login Forgotten password? Register

Pensions Terminology

Pensions Terminology is a glossary of terms which is produced in conjunction with the Pensions Research Accountants Group (PRAG).

Its purpose is to encourage all pensions professionals to speak the same language. It is revised and updated periodically and the current (eighth) edition was launched in June 2011.  It is now recognised as a standard reference work.

If you have any comments regarding Pensions Terminology contact the Qualifications Department at qualifications@pensions-pmi.org.uk


The Eighth edition of Pensions Terminology is now available for free as a pdf only. You can download it here.

Pensions Terminology (Eighth Edition) is sponsored by Willis Towers Watson.

Willis Towers


Copyright to Pensions Terminology has been ceded by PRAG to The Pensions Management Institute in recognition of our educational role. Attention of users is drawn to the existence of this copyright, but as both organisations are anxious to encourage standardisation of terminology for all those associated with pensions, the use of definitions of individual terms is encouraged.

Reproduction of larger sections will normally be permitted on application, provided that such use is acknowledged.


Neither PRAG, nor the members of any working party or committee thereof, can accept any responsibility or liability whatsoever (whether in respect of negligence or otherwise) to any pension scheme trustee or member or third party, wherever situate, as a result of anything contained in or omitted from this publication nor the consequences of reliance or otherwise on the content of this publication.


The minimum pension which a salary related [occupational pension scheme] must provide for the surviving spouse or civil partner of a [member] in respect of [contracted out] contributions paid between April 1978 and April 1997, as one of the conditions of [contracting out].


The process of terminating an [occupational pension scheme] (or less commonly a [personal pension scheme]), usually by applying the [assets] to the purchase of [immediate annuities] and [deferred annuities] for the beneficiaries, or by transferring the assets and [liabilities] to another pension scheme, in accordance with the scheme documentation or statute (s74 PA95).

There are statutory provisions to determine when winding up commences for statutory purposes. For schemes which commenced wind-up before 6 April 2005 see Regulation 2, the Occupational Pension Schemes (Winding Up) Regulations 1996 (SI 1996/3126), or wind-up after 6 April 2005 see The Occupational Pension Schemes (Winding up etc) Regulations 2005 (SI 2005/706)).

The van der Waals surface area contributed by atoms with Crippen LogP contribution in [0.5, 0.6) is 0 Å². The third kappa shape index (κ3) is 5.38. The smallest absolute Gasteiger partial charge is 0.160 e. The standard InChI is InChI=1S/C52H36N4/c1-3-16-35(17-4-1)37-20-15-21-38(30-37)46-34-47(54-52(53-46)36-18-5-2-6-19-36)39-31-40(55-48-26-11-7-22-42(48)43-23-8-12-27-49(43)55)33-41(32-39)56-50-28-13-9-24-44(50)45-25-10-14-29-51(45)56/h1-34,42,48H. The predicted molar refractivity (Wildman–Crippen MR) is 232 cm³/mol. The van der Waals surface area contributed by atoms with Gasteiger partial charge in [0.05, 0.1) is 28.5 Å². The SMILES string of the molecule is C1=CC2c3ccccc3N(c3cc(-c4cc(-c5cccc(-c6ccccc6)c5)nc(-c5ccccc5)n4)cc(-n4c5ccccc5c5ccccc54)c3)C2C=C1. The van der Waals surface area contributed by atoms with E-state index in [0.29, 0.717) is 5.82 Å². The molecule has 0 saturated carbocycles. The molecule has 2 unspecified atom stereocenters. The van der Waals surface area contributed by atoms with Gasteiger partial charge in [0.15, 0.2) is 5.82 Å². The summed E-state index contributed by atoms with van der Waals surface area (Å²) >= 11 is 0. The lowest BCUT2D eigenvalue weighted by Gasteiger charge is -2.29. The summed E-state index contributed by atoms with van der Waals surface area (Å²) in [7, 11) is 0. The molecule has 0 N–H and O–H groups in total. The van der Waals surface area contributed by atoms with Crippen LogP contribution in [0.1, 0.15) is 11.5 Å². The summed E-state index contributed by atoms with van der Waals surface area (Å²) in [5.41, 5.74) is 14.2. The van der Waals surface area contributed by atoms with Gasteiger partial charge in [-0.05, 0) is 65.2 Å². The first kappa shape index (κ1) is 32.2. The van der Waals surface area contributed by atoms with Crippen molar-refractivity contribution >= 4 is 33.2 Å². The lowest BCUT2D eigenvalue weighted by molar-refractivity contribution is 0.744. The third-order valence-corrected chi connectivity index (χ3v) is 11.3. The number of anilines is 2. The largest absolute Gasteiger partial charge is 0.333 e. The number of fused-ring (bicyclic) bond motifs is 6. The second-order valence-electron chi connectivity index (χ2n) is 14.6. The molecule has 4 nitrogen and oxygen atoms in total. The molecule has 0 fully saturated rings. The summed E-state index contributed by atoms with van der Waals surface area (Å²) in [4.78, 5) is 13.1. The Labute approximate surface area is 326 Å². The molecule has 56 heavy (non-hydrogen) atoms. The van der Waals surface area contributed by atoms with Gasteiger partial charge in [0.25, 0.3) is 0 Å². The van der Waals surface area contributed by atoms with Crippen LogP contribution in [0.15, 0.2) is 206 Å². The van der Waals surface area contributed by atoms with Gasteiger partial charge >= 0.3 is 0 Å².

See also [Priority Rule].


An insurance policy under which a share of the [surplus] disclosed by an [actuarial valuation] of the insurance company's life and pensions business is payable as an addition to the guaranteed benefits or in reduction of future premiums.


This sets out proposals for the payment of the modified debt usually to permit the cessation [employer] to pay a lesser amount on exit from a [defined benefit] multi-employer [occupational pension scheme] than the full [section 75 debt].

It is legally It is a legally binding document setting out payment between the cessation employer, the guarantor and the [trustees], which is approved by the [Pensions Regulator]. Comprehensive guidance is set out on the Pensions Regulator's website.


Tax deducted from overseas investment income, which can normally be claimed back.


In the context of automatic enrolment, an employer or a person who has contracted to provide services to an [employer].


A measure of the annual income earned on an investment. Normally expressed as a percentage of its market price.


A graphical representation of the relationship between the [yields] of [bonds] over different maturity periods.

An inverted yield curve indicates that the yield on long dated bonds is lower than that on bonds of shorter maturity, which is thought to be against established market principles.


The difference in yield between different [asset classes]; the most frequently quoted yield gap is that between [gilts] and [equities].

  1. 1
  2. ...
  3. 70
  4. 71
  5. 72
  6. 73
  7. 74
  8. 75
  9. 76
  10. 77
  11. 78
  12. 79